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When do you ovulate? Demystifying the ovulation cycle

Questions like when do you ovulate, and what is ovulation, can be hard to answer.  We’d like to help you understand the facts.


Ovulation happens in the middle of your cycle, 14 days before the start of your next period.


If you have a dependable 28-day cycle, expect to ovulate on the 14th day. But cycles vary from month to month.


Since ovulation is so unpredictable, there’s a lot of information out there to help you figure out when you might be ovulating.


It helps to know all your options for determining when you’re ovulating and when your most fertile days are.


What is ovulation?


Ovulation occurs every month when your hormones tell your ovaries to release a mature egg down the fallopian tube.


Ovulation is a single event: the releasing of an egg.


“Fertile days” are a window. You are at your most fertile 5 days before ovulation or the day after.


Sperm can survive in your body for three to five days.


That’s why having sex up to five days before ovulation still gives you the opportunity to conceive.


When do you ovulate?


All cycles are different. One way to think about our cycles is that you’re likely to ovulate four days before or after the middle day of your cycle.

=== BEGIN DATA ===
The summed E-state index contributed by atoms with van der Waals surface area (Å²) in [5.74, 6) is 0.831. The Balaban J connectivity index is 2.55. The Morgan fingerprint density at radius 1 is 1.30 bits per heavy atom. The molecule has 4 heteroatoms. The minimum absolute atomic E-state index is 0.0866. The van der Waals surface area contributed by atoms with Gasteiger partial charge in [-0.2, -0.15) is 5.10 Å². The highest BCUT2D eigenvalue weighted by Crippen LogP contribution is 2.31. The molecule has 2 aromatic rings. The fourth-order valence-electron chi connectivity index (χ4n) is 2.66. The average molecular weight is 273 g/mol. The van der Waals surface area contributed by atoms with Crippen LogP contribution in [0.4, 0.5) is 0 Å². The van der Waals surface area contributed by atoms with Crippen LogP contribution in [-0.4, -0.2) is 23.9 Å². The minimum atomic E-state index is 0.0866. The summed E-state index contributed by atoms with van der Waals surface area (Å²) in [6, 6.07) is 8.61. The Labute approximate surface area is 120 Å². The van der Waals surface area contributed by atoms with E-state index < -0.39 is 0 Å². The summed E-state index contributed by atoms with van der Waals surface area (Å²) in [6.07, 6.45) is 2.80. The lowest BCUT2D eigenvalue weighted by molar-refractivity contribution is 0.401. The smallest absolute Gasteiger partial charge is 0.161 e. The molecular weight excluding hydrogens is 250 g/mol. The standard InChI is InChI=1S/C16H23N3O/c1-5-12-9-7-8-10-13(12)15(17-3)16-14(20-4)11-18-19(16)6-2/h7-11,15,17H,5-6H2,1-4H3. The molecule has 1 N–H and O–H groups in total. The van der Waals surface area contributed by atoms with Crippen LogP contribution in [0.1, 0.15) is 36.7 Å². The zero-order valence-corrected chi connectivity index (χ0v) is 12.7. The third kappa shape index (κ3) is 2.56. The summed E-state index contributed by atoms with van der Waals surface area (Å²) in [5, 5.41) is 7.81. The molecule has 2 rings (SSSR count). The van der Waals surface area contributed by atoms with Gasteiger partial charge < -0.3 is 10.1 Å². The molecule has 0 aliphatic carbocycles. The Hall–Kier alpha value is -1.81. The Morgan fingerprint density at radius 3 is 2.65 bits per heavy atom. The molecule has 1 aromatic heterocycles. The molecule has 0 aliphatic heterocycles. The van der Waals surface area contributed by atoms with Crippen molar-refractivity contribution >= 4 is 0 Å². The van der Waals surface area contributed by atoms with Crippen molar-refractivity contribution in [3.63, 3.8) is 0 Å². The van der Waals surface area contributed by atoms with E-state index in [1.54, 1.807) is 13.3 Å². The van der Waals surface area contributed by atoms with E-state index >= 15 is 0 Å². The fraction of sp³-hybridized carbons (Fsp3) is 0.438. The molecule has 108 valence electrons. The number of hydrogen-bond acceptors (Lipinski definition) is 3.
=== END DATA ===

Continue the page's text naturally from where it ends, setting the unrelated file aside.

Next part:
Also pay close attention to the signs and symptoms of ovulation when monitoring your cycle.  You can also rely on over-the-counter ovulation kits, though they vary in accuracy.


How long does ovulation last?


Not long: ovulation lasts about 12 to 24 hours.


The “fertile window” lasts longer than that though.  Sperm can be in your body for three to five days beforehand your ovulation day and you can still conceive.


Signs of ovulation


The signs of ovulation are nowhere near as obvious as your period.


Tune into your body and pay attention to your body temperature, your cervical mucus, and the feel of your cervix.


Additionally, some feel a little flutter in their lower belly when their ovaries release an egg.


Here’s what to look for:


Changes in body temperature


Ovulation may increase your body temperature up to one degree. You likely won’t notice this change in daily life, but you may be able to track it with a thermometer.


Changes in cervical mucus


You will have an increase in cervical mucus just before ovulation.  It will likely be thinner and more slippery than usual.  After ovulation, it becomes thicker.


Pregnancy is most likely during the days when your cervical mucus is thinnest and most slippery.  The frustration in tracking cervical mucus is that not everyone has a lot of it.


Changes in your cervix


The closer you get to ovulation, your cervix actually changes.  It dilates and feels soft.


After ovulation, it feels harder.


This isn’t a highly explicit way to know you’re ovulating.  It can be difficult to monitor. It’s also inconvenient to try to reach all the way up to your cervix every day.


Overall, there are still a lot of unknowns in determining your personal ovulation cycle, and that uncertainty can impact when a pregnancy test is most accurate as well.


Hopefully you can use the above indicators to get a better sense of how your personal ovulation cycle works.


So when do you ovulate?  There’s no one answer.  It’s not always easy to tell when you’re ovulating, but it doesn’t have to be impossible.